Brazil's swine flu death toll has soared to almost 200, said Health Minister Jose Temporao.
His new figure of 192 was double the figure given by the health ministry last Wednesday, although a tally of individual states last week already came to 132 deaths.
If confirmed by the World Health Organization, the new toll would mean Brazil population 190 million has overtaken Mexico to become the country with the third largest number of fatalities from the A(H1N1) virus, after the United States and Argentina.
The bulk of the victims died in southern Brazil, where the southern hemisphere's winter is at its peak.
According to Health Ministry figures, 40 percent of the victims were from Sao Paulo state; 23 percent were from Rio Grande do Sul state, which borders on Argentina and Uruguay, and 22 percent were from Parana, which borders on Argentina and Paraguay.
Temporao provided the information in testimony to Congress explaining the government's approach to the pandemic.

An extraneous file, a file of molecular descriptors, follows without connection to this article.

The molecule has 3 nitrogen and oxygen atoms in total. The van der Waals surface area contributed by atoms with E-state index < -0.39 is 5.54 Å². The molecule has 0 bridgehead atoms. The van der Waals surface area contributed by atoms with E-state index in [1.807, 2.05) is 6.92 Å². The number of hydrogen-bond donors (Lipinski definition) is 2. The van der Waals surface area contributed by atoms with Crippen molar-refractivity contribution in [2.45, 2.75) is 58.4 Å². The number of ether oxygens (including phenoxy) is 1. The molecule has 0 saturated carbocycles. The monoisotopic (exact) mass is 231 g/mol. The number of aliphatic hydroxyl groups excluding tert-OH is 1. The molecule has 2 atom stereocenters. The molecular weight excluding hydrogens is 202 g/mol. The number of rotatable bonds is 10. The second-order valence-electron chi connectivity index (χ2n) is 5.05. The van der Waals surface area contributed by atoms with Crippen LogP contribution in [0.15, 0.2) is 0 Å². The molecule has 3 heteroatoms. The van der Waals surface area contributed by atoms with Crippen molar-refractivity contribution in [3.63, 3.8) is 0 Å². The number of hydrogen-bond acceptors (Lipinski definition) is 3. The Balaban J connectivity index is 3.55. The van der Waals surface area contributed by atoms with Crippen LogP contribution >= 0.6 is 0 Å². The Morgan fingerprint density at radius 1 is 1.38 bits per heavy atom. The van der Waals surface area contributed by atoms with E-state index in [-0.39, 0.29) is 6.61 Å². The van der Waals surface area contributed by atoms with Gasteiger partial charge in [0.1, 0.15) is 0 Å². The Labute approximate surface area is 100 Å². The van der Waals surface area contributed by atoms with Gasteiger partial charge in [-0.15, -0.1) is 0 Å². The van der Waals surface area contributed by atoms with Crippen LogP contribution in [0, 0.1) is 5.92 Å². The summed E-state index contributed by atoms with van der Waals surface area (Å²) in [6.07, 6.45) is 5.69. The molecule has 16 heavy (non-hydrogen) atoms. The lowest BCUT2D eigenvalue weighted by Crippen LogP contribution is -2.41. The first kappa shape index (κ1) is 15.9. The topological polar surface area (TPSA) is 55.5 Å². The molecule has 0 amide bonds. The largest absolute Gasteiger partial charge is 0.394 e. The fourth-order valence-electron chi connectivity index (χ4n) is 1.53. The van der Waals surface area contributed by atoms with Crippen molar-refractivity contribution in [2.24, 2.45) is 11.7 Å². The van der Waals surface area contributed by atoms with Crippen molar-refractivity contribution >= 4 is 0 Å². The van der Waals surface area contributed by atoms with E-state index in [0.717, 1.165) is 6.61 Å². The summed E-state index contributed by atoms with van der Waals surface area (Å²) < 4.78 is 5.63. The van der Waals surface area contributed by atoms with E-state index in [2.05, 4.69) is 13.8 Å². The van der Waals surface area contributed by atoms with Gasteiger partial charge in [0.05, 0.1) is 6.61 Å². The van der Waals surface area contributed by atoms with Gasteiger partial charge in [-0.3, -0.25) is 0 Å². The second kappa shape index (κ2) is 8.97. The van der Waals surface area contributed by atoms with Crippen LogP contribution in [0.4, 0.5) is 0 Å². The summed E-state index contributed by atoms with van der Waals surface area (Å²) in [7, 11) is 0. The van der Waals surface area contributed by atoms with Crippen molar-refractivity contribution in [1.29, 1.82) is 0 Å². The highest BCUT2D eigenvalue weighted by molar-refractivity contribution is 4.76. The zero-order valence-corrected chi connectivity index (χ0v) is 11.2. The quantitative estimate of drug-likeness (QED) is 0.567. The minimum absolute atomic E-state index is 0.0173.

Seventy-seven percent of the serious flu cases currently in Brazil were caused by the A(H1N1) virus, Temporao said.
Meanwhile, Mexico also has seen an increase in swine flu deaths, from 149 to 162, health officials said Tuesday.
Mexico once was considered the epicenter of the swine flu outbreak but it has been surpassed in the number of fatal cases by the United States (353), Brazil (192) and Argentina (165).
Officials in Canada, meanwhile, announced two new deaths, bringing the number of fatal cases there to 66.
The World Health Organization reports that the virus has killed 1,462 people around the world, according to official tallies, with 177,457 falling ill in some 170 countries.